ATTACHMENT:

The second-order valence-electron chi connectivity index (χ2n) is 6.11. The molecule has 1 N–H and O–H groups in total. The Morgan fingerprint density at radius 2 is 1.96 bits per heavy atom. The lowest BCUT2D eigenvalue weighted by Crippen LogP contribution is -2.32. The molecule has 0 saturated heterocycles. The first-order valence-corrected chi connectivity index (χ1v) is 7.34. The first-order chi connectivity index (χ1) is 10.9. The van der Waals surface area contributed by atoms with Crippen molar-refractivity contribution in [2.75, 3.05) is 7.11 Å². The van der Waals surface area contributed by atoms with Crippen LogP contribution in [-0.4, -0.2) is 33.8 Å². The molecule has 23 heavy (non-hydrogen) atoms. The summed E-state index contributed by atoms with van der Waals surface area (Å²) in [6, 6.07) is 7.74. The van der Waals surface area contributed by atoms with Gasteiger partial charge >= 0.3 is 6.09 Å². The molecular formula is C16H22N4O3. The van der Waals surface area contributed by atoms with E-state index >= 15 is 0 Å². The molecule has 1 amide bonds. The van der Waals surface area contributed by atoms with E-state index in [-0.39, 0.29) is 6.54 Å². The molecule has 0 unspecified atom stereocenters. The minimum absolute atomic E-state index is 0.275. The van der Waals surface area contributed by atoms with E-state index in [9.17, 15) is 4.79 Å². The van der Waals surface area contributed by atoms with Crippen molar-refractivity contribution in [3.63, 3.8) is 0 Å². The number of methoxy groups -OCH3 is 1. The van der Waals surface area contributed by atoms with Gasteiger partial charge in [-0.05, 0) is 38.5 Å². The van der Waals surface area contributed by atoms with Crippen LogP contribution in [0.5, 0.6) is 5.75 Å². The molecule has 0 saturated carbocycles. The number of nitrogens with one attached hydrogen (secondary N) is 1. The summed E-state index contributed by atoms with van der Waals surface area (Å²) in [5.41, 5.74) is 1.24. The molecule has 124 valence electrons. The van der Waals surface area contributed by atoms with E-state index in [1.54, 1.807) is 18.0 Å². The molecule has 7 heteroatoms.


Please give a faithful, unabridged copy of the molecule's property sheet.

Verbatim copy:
The second-order valence-electron chi connectivity index (χ2n) is 6.11. The molecule has 1 N–H and O–H groups in total. The Morgan fingerprint density at radius 2 is 1.96 bits per heavy atom. The lowest BCUT2D eigenvalue weighted by Crippen LogP contribution is -2.32. The molecule has 0 saturated heterocycles. The first-order valence-corrected chi connectivity index (χ1v) is 7.34. The first-order chi connectivity index (χ1) is 10.9. The van der Waals surface area contributed by atoms with Crippen molar-refractivity contribution in [2.75, 3.05) is 7.11 Å². The van der Waals surface area contributed by atoms with Crippen LogP contribution in [-0.4, -0.2) is 33.8 Å². The molecule has 23 heavy (non-hydrogen) atoms. The summed E-state index contributed by atoms with van der Waals surface area (Å²) in [6, 6.07) is 7.74. The van der Waals surface area contributed by atoms with Gasteiger partial charge >= 0.3 is 6.09 Å². The molecular formula is C16H22N4O3. The van der Waals surface area contributed by atoms with E-state index >= 15 is 0 Å². The molecule has 1 amide bonds. The van der Waals surface area contributed by atoms with E-state index in [-0.39, 0.29) is 6.54 Å². The molecule has 0 unspecified atom stereocenters. The minimum absolute atomic E-state index is 0.275. The van der Waals surface area contributed by atoms with E-state index in [9.17, 15) is 4.79 Å². The van der Waals surface area contributed by atoms with Crippen molar-refractivity contribution in [3.63, 3.8) is 0 Å². The number of methoxy groups -OCH3 is 1. The van der Waals surface area contributed by atoms with Gasteiger partial charge in [-0.05, 0) is 38.5 Å². The van der Waals surface area contributed by atoms with Crippen LogP contribution in [0.5, 0.6) is 5.75 Å². The molecule has 0 saturated carbocycles. The number of nitrogens with one attached hydrogen (secondary N) is 1. The summed E-state index contributed by atoms with van der Waals surface area (Å²) in [5.41, 5.74) is 1.24. The molecule has 124 valence electrons. The van der Waals surface area contributed by atoms with E-state index in [1.54, 1.807) is 18.0 Å². The molecule has 7 heteroatoms.